Is Business Success a Coin Flip?14 Sep 2009
Jason Cohen recently wrote a great post about Survivor Bias, the tendency to focus on learning only from successful companies. I think much of what he says is on the money, but I couldn't help but question the comparison of repeated business success to a series of coin flips:
"So I put 1000 people in a room and tell them to flip a coin ten times. Sure enough, a woman named Margaret makes "heads" ten times in a row! The chance of her getting heads ten times in a row is only 1-in-1024, so I conclude Margret has special abilities.
The chance that somebody in a crowd of a thousand would flip heads ten times is a whopping 62%! Because so many people are attempting the feat, some normally-unlikely events will happen. This isn't a test of Margaret's abilities at all!"
This is similar to the coin tossing experiment described by Warren Buffett when talking about investing. It's easy to see the comparison here -- when picking stocks, the decisions are limited and creativity is minimal:
- Pick a stock
- Choose when to buy
- Choose when to sell.
You can simplify the process enough to automate it or delegate to your 3-year old son. Sure, your 3-year old will probably lose all your money and resent you for the rest of his life, but the point is that somebody's 3-year old will make millions, grace the cover of Forbes, and become praised world-wide for his genius.
Starting and running a business is so much more complex, and there are many many ways you can screw it up: hire the wrong people, choose the wrong partners, build a bad product, choose the wrong market, undercapitalize, overcapitalize, set the wrong company culture, spend too much on launch parties, spend too little on legal counsel ... the list is near-infinite.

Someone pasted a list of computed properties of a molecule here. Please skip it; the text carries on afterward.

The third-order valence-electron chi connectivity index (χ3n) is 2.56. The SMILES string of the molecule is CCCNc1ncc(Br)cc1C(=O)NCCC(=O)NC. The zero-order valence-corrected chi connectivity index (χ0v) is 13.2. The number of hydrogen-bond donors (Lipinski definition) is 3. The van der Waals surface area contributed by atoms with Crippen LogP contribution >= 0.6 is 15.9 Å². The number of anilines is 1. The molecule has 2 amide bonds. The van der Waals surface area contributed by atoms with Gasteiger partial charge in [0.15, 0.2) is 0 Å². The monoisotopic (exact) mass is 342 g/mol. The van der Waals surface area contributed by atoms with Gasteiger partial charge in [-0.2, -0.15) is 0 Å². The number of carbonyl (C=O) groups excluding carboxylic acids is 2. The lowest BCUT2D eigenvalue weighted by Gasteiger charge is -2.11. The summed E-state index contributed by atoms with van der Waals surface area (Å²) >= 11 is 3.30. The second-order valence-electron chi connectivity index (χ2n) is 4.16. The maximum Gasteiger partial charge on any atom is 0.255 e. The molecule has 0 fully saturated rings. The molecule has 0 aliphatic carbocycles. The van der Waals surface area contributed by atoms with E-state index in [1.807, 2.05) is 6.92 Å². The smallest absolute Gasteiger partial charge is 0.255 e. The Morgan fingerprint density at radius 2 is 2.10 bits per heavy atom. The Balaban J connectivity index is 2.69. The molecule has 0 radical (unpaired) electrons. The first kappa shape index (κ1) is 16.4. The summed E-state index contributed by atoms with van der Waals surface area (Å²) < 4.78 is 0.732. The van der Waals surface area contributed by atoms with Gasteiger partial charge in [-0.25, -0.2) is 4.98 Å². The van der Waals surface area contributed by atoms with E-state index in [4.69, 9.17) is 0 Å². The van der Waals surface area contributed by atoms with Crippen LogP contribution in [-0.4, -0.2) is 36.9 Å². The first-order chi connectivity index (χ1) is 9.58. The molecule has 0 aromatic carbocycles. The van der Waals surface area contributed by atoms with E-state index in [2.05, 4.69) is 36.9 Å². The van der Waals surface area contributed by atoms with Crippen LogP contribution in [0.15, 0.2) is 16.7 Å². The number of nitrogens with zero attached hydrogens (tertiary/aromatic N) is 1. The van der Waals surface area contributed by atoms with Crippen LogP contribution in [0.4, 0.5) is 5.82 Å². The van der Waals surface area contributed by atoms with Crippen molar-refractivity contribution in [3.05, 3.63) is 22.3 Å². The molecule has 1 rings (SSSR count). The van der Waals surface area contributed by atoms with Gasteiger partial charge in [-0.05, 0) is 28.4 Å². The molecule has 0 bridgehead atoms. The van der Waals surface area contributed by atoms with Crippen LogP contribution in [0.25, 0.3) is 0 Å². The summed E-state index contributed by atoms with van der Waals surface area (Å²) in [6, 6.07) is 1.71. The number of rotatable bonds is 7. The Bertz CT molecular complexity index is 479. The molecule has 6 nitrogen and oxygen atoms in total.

There are also varying degrees of execution. Putting together your marketing strategy or designing your product isn't a simple on/off switch like it is with a sell order on a stock. You can follow all the right steps, but execute poorly and results will be dramatically worse.
If you normalized all these decisions into coin flips, the number of flips in the lifetime of a business would be too many to count. You don't have to flip heads thousands of times in a row, but you have to get most of the important flips right.
By the way, I think the same can be said about successful career investors. I hardly think Warren Buffet's success just came from luck, whether or not any stock picks paid off because he flipped heads 10 times in a row.